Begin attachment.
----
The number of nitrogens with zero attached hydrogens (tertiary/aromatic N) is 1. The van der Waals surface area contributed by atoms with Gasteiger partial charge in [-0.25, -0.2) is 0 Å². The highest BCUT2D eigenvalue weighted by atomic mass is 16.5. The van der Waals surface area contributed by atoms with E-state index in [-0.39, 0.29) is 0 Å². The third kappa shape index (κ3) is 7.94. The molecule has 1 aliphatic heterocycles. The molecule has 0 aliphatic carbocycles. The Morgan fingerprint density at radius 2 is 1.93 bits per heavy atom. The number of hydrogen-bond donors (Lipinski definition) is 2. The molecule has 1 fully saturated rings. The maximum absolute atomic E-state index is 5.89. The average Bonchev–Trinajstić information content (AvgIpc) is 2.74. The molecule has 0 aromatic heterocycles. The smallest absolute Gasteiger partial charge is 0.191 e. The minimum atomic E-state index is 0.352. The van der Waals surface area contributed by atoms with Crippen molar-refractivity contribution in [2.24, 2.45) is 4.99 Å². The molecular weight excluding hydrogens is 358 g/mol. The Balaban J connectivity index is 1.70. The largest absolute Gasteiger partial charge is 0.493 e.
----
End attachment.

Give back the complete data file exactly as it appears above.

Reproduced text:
The number of nitrogens with zero attached hydrogens (tertiary/aromatic N) is 1. The van der Waals surface area contributed by atoms with Gasteiger partial charge in [-0.25, -0.2) is 0 Å². The highest BCUT2D eigenvalue weighted by atomic mass is 16.5. The van der Waals surface area contributed by atoms with E-state index in [-0.39, 0.29) is 0 Å². The third kappa shape index (κ3) is 7.94. The molecule has 1 aliphatic heterocycles. The molecule has 0 aliphatic carbocycles. The Morgan fingerprint density at radius 2 is 1.93 bits per heavy atom. The number of hydrogen-bond donors (Lipinski definition) is 2. The molecule has 1 fully saturated rings. The maximum absolute atomic E-state index is 5.89. The average Bonchev–Trinajstić information content (AvgIpc) is 2.74. The molecule has 0 aromatic heterocycles. The smallest absolute Gasteiger partial charge is 0.191 e. The minimum atomic E-state index is 0.352. The van der Waals surface area contributed by atoms with Crippen molar-refractivity contribution in [2.24, 2.45) is 4.99 Å². The molecular weight excluding hydrogens is 358 g/mol. The Balaban J connectivity index is 1.70. The largest absolute Gasteiger partial charge is 0.493 e.